A: IIS does have a timeout associated with CGI processes that is set by default to 300 seconds (5 minutes). This setting can be changed from the user interface. This setting is only available in the Master properties of the WWW service and so it's easy to miss. Open the IIS Snap-in and right click on your server and select properties. Then with the WWW Service Master Properties selected, click Edit. Click on the Home Directory tab, then the Configuration tab followed by the Process Options tab (as shown in Figure 1). There you will find the CGI script timeout setting.
If your browser does not support inline frames, click here to view on a separate page.
Figure 1 Process Options tab in Application Configuration
Extracting URLScan from the IIS Lockdown Tool
Q: We would like to install URLscan on our server, but don't want to run the IISLockdown tool. Initially, Microsoft provided these tools separately, but they are now part of the same installation. How can we install URLScan without running IISLockdown?
A: As you noted, Microsoft initially released the IIS Lockdown tool and URLScan separately. Version 2.1 of the IIS Lockdown tool was updated to contain URLScan 2.0. In the vast majority of cases, IIS Lockdown wizard should be run on IIS servers. This performs several important steps to secure your server, and configures and installs the URLScan ISAPI filter.
It is possible to extract the URLScan components from IIS Lockdown installation package and install it without running IIS Lockdown. This will provide you with the 2.0 version of URLScan, and not the 1.0 version which is still available (at the time of this writing) as a separate download on Microsoft's download page and through various Microsoft Knowledge Base articles.
To extract URLScan from the IISLockdown 2.1, first download IISLockdown 2.1. Then open a command prompt window at the location of the tool and type:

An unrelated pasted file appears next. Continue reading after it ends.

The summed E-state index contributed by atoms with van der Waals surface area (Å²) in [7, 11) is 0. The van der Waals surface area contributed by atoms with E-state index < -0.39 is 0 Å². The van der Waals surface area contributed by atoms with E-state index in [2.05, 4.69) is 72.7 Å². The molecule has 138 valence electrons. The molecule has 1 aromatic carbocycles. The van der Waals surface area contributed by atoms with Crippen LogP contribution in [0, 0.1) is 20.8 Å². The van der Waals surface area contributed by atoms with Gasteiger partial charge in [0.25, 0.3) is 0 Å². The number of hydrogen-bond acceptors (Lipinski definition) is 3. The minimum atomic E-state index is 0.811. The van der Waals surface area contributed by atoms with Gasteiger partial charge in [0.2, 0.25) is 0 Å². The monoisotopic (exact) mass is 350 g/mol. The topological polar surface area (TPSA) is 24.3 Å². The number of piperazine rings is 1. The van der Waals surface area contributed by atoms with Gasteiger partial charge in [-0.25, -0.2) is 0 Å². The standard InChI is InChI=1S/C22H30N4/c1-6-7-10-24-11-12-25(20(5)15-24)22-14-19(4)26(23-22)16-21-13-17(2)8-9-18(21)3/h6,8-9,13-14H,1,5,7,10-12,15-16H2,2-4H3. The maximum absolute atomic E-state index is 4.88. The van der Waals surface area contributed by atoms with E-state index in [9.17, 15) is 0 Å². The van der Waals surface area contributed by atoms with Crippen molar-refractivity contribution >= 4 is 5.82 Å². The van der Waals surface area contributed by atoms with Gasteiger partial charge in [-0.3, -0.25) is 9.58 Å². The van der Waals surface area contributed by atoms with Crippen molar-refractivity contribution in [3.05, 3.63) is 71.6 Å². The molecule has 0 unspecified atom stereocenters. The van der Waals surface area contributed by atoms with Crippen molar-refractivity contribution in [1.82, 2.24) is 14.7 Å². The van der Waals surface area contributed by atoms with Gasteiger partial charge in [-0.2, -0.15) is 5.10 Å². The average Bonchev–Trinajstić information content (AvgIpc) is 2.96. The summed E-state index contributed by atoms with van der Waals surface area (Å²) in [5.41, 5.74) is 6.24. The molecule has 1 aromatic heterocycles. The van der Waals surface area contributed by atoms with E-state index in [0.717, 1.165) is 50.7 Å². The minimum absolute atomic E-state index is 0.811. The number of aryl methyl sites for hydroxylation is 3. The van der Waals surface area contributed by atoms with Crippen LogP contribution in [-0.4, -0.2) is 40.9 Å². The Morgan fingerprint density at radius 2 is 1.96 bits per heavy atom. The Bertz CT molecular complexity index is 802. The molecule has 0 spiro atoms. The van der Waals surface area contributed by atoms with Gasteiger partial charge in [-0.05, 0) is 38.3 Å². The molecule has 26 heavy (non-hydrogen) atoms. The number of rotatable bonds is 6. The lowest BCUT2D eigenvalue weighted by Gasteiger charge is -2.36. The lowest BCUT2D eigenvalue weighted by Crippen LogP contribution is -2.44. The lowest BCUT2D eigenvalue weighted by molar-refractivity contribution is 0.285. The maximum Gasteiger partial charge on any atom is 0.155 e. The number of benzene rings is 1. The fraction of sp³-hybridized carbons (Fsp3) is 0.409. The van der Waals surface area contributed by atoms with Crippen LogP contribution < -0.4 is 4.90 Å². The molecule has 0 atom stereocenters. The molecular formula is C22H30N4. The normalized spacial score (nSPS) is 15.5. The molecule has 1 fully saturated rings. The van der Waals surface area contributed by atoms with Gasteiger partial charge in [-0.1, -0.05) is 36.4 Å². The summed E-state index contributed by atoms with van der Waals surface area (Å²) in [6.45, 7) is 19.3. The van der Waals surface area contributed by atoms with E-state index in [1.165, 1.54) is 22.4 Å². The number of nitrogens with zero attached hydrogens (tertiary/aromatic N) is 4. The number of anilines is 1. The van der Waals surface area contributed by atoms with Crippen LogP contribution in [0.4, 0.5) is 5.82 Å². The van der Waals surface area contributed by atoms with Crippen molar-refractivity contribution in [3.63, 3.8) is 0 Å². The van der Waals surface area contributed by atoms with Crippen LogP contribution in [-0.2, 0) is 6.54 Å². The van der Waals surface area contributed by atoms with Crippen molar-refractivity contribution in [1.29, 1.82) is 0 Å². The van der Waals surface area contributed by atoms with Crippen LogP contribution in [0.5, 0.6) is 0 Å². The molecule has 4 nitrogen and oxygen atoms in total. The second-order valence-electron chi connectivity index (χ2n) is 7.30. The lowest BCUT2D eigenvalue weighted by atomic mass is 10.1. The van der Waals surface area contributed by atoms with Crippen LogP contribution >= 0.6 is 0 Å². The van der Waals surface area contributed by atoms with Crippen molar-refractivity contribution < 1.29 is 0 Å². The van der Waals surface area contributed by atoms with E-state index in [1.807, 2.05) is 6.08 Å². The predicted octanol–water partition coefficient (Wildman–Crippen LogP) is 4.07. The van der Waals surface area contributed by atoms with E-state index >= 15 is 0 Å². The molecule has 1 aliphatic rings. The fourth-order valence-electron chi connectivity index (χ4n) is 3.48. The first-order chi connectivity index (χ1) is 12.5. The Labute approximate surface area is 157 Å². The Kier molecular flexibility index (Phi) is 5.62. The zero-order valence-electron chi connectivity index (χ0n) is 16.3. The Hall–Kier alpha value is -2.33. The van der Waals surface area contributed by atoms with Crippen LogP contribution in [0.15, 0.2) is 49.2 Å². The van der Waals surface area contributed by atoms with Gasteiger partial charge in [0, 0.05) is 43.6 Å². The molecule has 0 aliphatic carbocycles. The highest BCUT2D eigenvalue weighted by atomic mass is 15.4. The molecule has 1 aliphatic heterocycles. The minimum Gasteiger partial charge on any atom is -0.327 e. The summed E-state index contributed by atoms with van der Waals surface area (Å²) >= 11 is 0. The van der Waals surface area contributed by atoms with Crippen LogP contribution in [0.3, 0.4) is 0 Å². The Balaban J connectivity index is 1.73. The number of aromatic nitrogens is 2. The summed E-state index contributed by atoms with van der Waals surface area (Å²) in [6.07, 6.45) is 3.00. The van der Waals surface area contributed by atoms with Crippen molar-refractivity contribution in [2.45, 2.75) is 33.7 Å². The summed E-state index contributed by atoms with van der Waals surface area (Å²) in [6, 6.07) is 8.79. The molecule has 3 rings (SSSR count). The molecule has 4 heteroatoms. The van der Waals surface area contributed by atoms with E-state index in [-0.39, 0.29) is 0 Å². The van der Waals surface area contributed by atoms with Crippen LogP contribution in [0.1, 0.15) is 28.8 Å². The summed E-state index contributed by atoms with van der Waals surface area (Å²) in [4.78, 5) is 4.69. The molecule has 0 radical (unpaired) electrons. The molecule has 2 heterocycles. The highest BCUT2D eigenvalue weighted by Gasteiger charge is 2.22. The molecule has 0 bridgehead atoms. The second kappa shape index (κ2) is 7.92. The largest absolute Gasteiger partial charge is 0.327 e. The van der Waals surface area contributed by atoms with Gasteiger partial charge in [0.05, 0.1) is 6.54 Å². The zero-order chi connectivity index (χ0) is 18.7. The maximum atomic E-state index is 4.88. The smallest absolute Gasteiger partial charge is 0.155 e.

iislockd.exe /q /c /t:c:\lockdown_files
This will extract the files from the installation package. Then you can install the URLScan.dll as an ISAPI filter at the WWW Master properties level. Be sure to place the URLScan.ini file in the same location as you place the URLScan.dll
You will most likely need to manually configure the URLScan.ini file for your server. Be advised that only experienced administrators should edit the URLscan.ini file. Review the URLScan.doc file extracted from the IIS Lockdown utilities for instructions. One of the advantages of running the IISLockdown tool wizard to install URLScan is that it configures the URLScan.ini file for you.
Using Parameters in URL to Redirect Requests
Q: Is there a way to use the parameters in a URL as part of a redirection without having to use ASP? In other words, when people access our site as www.oursite.com?A=1 we would like to forward the request to www.theirsite.com?A=1.
A: In the properties for a website, directory, virtual directory or file, you can specify the location of the file as local, on another system with a UNC pathname, or redirect the request. If you select to redirect the request, you have the possibility of using the little known, but very powerful redirection variables. In your case, you would enter http://www.theirsite.com$P in the Redirect To text box. The $Q substitution variable appends all the question mark and following parameters to the redirected request.
There are quite a few other redirect variables that allow you to do substitutions and other manipulations without coding. You can find out more about the redirection parameters in the online help file for IIS in the Redirect Reference.